Stop using Circle/Square/Rectangle, People/Employee, Car/Model  examples for models or example on how to use Object-Oriented Principles or any example at all.

There is plenty of "Open" model that you can use. Here's a simple list for those who needs inspiration:

  • Blog (Posts, Comments, Authors, etc...)
  • E-Commerce (Invoice, Order, Customer, Warehouse, Inventory, etc...)
  • Auction (Auction, Seller, Buyer, Reputation, etc....)
  • Bank (Account, Transactions, Customer, etc...)
  • News site (Article, User, Approver, etc...)
  • And so many more

Unless you are explaining what is OOP to total beginner that never did any of this, you should use more advanced model to explain practices, design patterns or anything else. Otherwise, we'll keep on babbling on stupid model how a Square is a Rectangle and so on.

The time has come to stop using 1st grade model to explain advanced concept. Most people should be able to easily pick one of the model I've shown above and display one element of the model to easily make it available to everyone.

Who's with me?


Comment by Dani

I think you are confusing OO principles with domain modeling.

Comment by guigouz

Where's the inheritance in your examples ?

Comment by Paul Jackson

Are we talking about the initial introduction to the concept or carrying the first model through an entire class? These are two different things.

First get the student's head wrapped around the underlying concept (inheritance, parallelism, whatever) with as simple and unobtrusive a model as possible. Animal=>dog/cat.

Once that's done, you introduce a more complex, real-world example to make them think about the practical applications of the concept -- but the critical piece is they've already understood the concept from the simple example and now they're ready to apply it.

Carrying dog/cat through an entire OO course would be counter-productive because then the student IS distracted by the whole "why would I do that with a cat"-question. Just as they'd be distracted up-front by too complex a model.

To go back to my parallel-programming example, because that's most recent in my mind, I first teach the concept with a bogus method that's just described as "business logic". But as we get further and further into the topic, I bring in real world applications and examples.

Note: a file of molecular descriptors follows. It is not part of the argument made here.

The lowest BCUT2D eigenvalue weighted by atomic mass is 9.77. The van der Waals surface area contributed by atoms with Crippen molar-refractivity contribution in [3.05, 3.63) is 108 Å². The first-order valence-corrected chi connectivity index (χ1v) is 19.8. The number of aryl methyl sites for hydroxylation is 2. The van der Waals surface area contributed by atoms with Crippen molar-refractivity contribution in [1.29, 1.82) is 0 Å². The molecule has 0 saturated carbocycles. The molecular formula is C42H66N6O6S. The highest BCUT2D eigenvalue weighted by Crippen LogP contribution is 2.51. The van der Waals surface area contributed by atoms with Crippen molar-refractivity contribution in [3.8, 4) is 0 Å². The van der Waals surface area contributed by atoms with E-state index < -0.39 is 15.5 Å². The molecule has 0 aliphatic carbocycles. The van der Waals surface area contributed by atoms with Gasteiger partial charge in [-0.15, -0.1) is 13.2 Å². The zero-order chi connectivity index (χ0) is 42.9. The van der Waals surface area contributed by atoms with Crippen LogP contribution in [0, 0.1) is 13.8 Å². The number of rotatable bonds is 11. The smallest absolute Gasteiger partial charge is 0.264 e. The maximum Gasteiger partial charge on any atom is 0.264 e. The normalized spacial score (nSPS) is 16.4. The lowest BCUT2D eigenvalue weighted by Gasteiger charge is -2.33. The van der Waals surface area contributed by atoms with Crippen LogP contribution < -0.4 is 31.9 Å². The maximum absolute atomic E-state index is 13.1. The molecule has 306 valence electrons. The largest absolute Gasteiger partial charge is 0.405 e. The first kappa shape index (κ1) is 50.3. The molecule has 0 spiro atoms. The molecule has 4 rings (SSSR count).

Paul Jackson
Comment by Philip

"I think we are all smart enough to wrap our head around how an "Order" have "Product" and that "Discount" are applied to "Product"."

The problem with this example is it's too complex. An Order doesn't have many Products. It has many LineItems. A LineItem references a Product, but has it's own price (set at the time the order was placed). Now suddenly Discounts apply to both products (when a user is browsing) and apply to LineItems (once a user has ordered). And right about here someone asks "how do you handle buy 2 get 1 free discounts instead of just 10% off?" and you're no longer talking about OOP you're talking about modeling a very specific situation.

Otherwise I agree with you. No one models Dogs/Cats that run/sleep/eat. Make it something people can relate to. Authors/Blogs/Posts/Comments is a good one.

Comment by myerman

Whenever I've used the super simple "real life" models (like Car, Dog, whatever) most of the people in the workshop get it right away, but then you get to this point where you're doing something unnatural/unworldly to your examples that make everyone go...WTF?

For example, if you try to subscribe() to a Dog, or give the dog moreLegs(), etc. You're fine if the dog is about to run() or sleep() but then everyone gets into a discussion about what dogs can/can't do. They get all locked up.